Fonterra, the world’s largest dairy exporter, is contributing to destruction of rainforests in Southeast Asia through its consumption of palm kernel as animal feed, alleges Greenpeace.
The environmental group says that New Zealand’s dairy industry is one of the world’s largest consumers of Palm Kernel Expeller (PKE), an animal feed product derived from oil palm plantations in Indonesia and Malaysia. Around 95 per cent of New Zealand’s dairy farms are shareholders within Fonterra.
“It’s a scandal that Fonterra is feeding its dairy cows a product that is directly contributing to the destruction of the world’s remaining rainforests and to increased climate change,” said Simon Boxer, Greenpeace New Zealand climate campaigner. “This makes no sense and the New Zealand Government needs to stop Fonterra importing palm kernel expeller into New Zealand.”
Fonterra is using PKE as supplemental feed to boost productivity of dairy farms, thereby increasing profitability. Greenpeace reports that PKE imports to New Zealand are rising rapidly, climbing from 400 tons in 1999 to over 1.1 million tons in 2008. New Zealand presently accounts for 25 percent of global trade in PKE.
Greenpeace says this growing reliance on PKE, which is a product of palm oil production, carries a high environmental cost.
“Over 1.5 million hectares of palm plantations planted on previously rainforested land in Malaysia and Indonesia would have been needed to meet the 2008 New Zealand imports of PKE,” the group said in a statement. Greenpeace also notes that “none of the PKE imported into New Zealand meets stringent sustainability guidelines,” including certification standards set by the Roundtable on Sustainable Palm Oil (RSPO).
“Fonterra’s intensification of the dairy industry is fuelling rainforest destruction, increasing greenhouse gas emissions here and abroad, putting pressure on the health of our land and threatens our clean, green reputation,” said Boxer. “That’s the cost – and I can’t imagine that there are many New Zealanders, including the farming community, that would find this situation acceptable.”
Greenpeace’s campaign comes shortly after consumer protests led Cadbury New Zealand to stop using palm oil as a replacement for cocoa butter in its milk chocolate products. Cadbury had switched to palm oil due to its lower cost.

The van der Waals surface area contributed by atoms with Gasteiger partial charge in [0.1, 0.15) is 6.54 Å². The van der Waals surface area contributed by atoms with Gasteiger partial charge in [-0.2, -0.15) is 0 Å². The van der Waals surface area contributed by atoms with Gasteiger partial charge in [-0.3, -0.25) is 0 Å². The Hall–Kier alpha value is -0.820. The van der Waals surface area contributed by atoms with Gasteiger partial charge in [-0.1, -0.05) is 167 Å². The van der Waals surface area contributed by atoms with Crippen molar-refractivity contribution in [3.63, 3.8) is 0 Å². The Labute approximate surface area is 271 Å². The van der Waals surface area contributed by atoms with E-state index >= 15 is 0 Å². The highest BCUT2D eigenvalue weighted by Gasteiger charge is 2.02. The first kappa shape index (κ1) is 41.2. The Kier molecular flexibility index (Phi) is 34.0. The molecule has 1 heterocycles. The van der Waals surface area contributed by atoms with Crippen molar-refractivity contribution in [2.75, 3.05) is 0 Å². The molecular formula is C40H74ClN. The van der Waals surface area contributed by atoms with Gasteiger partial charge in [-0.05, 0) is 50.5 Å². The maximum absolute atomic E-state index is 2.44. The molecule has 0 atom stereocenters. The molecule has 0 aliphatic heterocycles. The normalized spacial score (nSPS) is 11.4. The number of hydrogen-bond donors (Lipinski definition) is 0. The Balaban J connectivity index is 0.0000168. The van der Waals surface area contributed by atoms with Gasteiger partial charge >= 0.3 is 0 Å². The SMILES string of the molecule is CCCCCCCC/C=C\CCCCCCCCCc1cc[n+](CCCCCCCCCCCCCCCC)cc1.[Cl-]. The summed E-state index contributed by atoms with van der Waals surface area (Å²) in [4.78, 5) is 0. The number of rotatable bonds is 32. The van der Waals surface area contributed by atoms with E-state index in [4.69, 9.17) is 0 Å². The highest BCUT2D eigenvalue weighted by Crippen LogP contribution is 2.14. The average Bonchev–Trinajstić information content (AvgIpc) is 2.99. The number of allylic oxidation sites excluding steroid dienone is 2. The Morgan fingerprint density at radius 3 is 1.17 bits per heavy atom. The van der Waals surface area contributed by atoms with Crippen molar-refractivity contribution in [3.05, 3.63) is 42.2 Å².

Recent research has shown that more half of oil palm plantation expansion in Indonesia and Malaysia between 1990 and 2005 occurred at the expense of natural forests, reducing the extent of habitat for critically endangered species like orangutans, Sumatran tigers, and Sumatran rhinos, and contributing billions of tons of greenhouse gases to the atmosphere. The palm oil industry contends the higher yields of its crop makes it a more productive alternative to other vegetable oils.
(08/17/2009) Cadbury New Zealand, responding to widespread consumer protests, will stop adding palm oil to its milk chocolate products, reports the New Zealand Herald. The candy-maker substituted palm oil and other vegetable fat for cocoa butter earlier this year. The company cited cost savings for the decision, but the move triggered outcry from environmental groups who blame palm oil production for destruction of rainforests across Indonesia and Malaysia, key habitat for orangutans and other endangered species. Concerns that Cadbury chocolate could be imperiling orangutans led the Auckland Zoo and others to ban Cadbury products. Meanwhile consumers swamped the company with letters and petitions protesting its use of palm oil.
(08/12/2009) A new report from published by the Center for International Forestry Research (CIFOR) highlights the benefits — and controversies — of large-scale expansion of oil palm agriculture in Southeast Asia. The review, titled “The impacts and opportunities of oil palm in Southeast Asia: What do we know and what do we need to know?”, notes that while oil palm is a highly productive and profitable crop, there are serious concerns about its environmental and social impact when established on disputed land or in place of tropical forests and peatlands.
(08/10/2009) LUSH Cosmetics, a leading cosmetics-maker, will no longer use palm oil due to environmental concerns over its production. LUSH, which is now selling a palm oil-free soap, has launched a two-pronged campaign to make consumers aware of the impacts of palm cultivation on tropical forests and encourage other consumer-products companies, including Procter & Gamble, Unilever and Nestle, to reformulate their products using alternatives to palm oil.